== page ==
Sunday, September 29, 2013

A Minor Update to the Previous Post

In which our protagonist admits he's been using old software for months and provides a link to the current version.

Uh, remember in the previous entry we introduced the Ophis cross-assembler? Well, it turns out there is a newer version, a 2.0 to be exact. One thing that has changed is the way we call it:

python ophis -c infile.asm

This will produce an outfile named ophis.bin which can be fed to py65mon as before. There doesn't seem to be a new version of that, at least.

In the next entry, we return to our scheduled programming.

Wednesday, September 18, 2013

The Software Tool Chain

In which our protagonist rekindles the Editor War and then introduces tools for writing 65c02 code even before the first chip has been unpacked.

We have lots of old electronic junk in our attic, cellar, and garage, but what we don't have is an working 8-bit computer. Which leaves us with the problem of writing an operating system (to use a very grand word for a very humble piece of code) for the Übersquirrel. How do you write programs for a machine you haven't built yet?

Chuck Norris, of course, would just use two wires connected to an EEPROM on the breadboard to tap-tap-tap in the whole OS directly, because that's how Chuck Norris writes operating systems. The rest of us need some way to develop, code, and test the thing. This is what cross-assemblers and emulators are for.

(I'll be using the terms "emulator" and "simulator" interchangeably. The formal difference is that a simulator tries to model the internal state of an object as closely as possible, while an emulator doesn't give a damn and just works like it.)

Because the 6502 is such a popular processor, there are quite a number of tools available for free -- see this list, for example. For the Übersquirrel, we'll be using three programs:

Editor: Vim. This is obvious and does not require further discussion.

[Well, maybe it does if you spent your youth with healthy outdoor sports and studying Pre-Raphaelite art instead of fooling around with computers in the basement. The Editor War is the name given to the, ah, discussion between the users of the vim (historically "vi") and Emacs editors on Unix-like systems. All you need to know here is that vim is the right choice, GlaDOS was written with Emacs, and you can trust me because I've been using vi-clones for almost 30 years now.]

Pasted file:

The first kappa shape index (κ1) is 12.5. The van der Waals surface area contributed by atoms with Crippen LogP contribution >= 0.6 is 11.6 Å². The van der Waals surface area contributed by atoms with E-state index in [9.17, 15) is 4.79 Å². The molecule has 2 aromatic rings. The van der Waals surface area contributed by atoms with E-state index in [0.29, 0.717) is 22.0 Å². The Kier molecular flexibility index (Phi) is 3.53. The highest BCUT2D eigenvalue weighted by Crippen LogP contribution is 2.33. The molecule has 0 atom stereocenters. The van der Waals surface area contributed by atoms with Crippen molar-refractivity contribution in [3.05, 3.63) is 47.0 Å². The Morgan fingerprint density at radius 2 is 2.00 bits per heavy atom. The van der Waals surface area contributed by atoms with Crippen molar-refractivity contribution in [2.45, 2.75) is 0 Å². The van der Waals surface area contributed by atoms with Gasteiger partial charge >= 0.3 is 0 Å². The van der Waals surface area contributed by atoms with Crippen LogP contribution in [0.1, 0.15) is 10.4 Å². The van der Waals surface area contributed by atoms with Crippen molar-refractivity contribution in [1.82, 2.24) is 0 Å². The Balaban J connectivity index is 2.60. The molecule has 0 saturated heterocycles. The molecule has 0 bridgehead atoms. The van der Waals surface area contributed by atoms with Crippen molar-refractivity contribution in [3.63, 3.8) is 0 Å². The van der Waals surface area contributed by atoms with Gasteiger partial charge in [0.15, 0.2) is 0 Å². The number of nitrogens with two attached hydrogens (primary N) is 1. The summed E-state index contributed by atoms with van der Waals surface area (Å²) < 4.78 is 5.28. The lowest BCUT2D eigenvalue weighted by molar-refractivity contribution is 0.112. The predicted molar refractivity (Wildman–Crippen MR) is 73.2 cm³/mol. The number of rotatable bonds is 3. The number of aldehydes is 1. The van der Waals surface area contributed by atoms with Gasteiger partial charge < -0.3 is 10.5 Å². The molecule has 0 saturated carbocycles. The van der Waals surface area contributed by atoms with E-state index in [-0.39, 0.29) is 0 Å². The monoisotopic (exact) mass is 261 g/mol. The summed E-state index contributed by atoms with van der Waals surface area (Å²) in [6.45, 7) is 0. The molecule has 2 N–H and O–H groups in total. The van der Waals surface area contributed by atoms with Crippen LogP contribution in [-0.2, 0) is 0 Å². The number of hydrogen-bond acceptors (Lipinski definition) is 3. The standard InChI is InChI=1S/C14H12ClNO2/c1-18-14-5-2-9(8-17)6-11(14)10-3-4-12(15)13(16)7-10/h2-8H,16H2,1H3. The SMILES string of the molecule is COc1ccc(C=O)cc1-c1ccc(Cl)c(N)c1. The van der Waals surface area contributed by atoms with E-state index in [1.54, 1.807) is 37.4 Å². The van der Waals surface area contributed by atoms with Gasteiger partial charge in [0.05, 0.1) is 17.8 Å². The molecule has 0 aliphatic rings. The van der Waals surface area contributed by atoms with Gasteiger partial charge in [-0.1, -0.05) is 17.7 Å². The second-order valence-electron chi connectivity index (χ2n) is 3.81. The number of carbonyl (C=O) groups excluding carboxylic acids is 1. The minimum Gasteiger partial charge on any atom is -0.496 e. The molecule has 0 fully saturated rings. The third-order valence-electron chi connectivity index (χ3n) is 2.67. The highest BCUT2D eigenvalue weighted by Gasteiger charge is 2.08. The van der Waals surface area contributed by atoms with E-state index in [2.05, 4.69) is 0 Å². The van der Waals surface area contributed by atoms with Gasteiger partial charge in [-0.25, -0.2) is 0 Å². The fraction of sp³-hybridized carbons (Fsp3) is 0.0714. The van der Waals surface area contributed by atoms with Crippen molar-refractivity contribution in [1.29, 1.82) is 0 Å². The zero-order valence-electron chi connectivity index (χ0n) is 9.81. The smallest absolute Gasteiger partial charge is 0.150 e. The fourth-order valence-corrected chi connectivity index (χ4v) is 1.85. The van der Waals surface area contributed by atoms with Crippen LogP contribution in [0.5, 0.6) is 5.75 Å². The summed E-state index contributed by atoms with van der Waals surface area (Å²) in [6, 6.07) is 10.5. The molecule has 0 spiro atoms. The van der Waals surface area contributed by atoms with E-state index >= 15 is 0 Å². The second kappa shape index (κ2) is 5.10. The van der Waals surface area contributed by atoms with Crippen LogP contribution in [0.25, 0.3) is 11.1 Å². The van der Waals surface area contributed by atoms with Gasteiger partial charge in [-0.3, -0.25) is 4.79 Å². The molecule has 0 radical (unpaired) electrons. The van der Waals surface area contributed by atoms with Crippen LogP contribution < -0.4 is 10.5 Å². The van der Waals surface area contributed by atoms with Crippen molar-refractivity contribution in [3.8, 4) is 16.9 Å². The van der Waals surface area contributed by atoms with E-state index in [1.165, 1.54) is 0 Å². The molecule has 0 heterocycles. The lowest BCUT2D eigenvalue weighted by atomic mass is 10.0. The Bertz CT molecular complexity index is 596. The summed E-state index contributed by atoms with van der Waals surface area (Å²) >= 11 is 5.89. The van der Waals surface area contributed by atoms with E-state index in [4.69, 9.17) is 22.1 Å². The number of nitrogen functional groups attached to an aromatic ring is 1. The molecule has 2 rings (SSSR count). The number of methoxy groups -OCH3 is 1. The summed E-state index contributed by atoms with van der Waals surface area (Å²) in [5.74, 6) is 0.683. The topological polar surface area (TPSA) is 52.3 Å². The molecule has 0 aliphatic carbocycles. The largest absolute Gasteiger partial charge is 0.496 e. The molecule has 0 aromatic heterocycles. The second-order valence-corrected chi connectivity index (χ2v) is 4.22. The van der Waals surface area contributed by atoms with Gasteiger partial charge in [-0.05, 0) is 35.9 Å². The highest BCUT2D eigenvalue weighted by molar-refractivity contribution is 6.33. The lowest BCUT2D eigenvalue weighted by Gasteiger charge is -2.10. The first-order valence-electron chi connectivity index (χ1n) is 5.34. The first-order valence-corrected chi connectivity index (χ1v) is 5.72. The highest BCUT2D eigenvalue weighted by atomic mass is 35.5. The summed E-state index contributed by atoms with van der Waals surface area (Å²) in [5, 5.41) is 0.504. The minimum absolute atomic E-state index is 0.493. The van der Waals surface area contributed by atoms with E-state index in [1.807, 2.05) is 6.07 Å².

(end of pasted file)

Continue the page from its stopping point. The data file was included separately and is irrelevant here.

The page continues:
Vim comes with highlight support out of the box (on OS X) for files that end with ".asm".

A fragment of the Übersquirrel kernel (version alpha 008) in vim, coded in the Ophis syntax. Note that the hash sign triggers color coding for comments. Probably easy to fix, but I can't be bothered at the moment. Note also the BRA "branch always" instruction that is not available on the original 6502.

Cross-Assembler: Ophis. Written in Python by Michael Martin, it should run on most platforms. The assembler syntax is slightly different than that of most assemblers, but easy enough to learn. Most importantly, Ophis supports the extended commands of the 65c02. In our case, we invoke it with

ophis -65c02 sqos.asm sqos.prg

where sqos.asm is the assembler text written with vim and sqos.prg is the binary output. Ophis supports macros, which can be extremely useful.

Emulator: py65mon. Another Python program, written by Mike Naberezny and others, and again picked for its support of the 65c02. The documentation is a bit sparse, but a look at the code shows us where the hardwired I/O-addresses are:

$F001 - put character
$F004 - get character
$F005 - blocking get character

We invoke py65mon with

py65mon --mpu 65C02 —rom sqos.prg

and a first ghost of the computer that will be the Übersquirrel comes to life.

Now all you have to know is that the 65c02 looks for a jump vector at $FFFC and $FFFD after a reset, and then you can begin to merrily code away at your very own operating system for the 65c02.

So much for software. In the next entry, we'll discuss the hardware toolchain.

Tuesday, September 10, 2013

Back with a design change

In which our protagonist finally returns to the project with a small design change and powerful new tools, mostly created by other people.

Ah, Real Life, can't live without it, can't get jack done with it. I was too busy this summer with stuff in the house, traveling halfway across the world and back, digging a new veggie garden, and all kinds of other stuff to make progress with the 65c02. This, I have learned, will be more of a winter project.

However, there are some advantages to taking a long break.

First, the ACIA 65c51 is available again without breaking the bank. It is a far less powerful chip than the 2692A DUART we had originally considered, but it is also far simpler to use, and we'll go with that. It still needs its own clock, and a support chip (the MAX232), but this will make things easier.

Second, other people did an enormous amount of work in the meantime. Mario got his Meeprommer Project running, a EEPROM programmer for the Arduino. And to make that even better, another, UnaClocker, put together a matching shield. This makes my life a lot easier, as standing on the shoulders of taller people always does.

The Arduino and the Meeprommer shield. One fits over the other.

Of course, to use the shield, we need an Arduino, and to use the Arduino, we need a computer, and so on and so forth. So in the next entry, I'll talk some more about the tool chain. Unless some room suddenly needs to be repainted or something.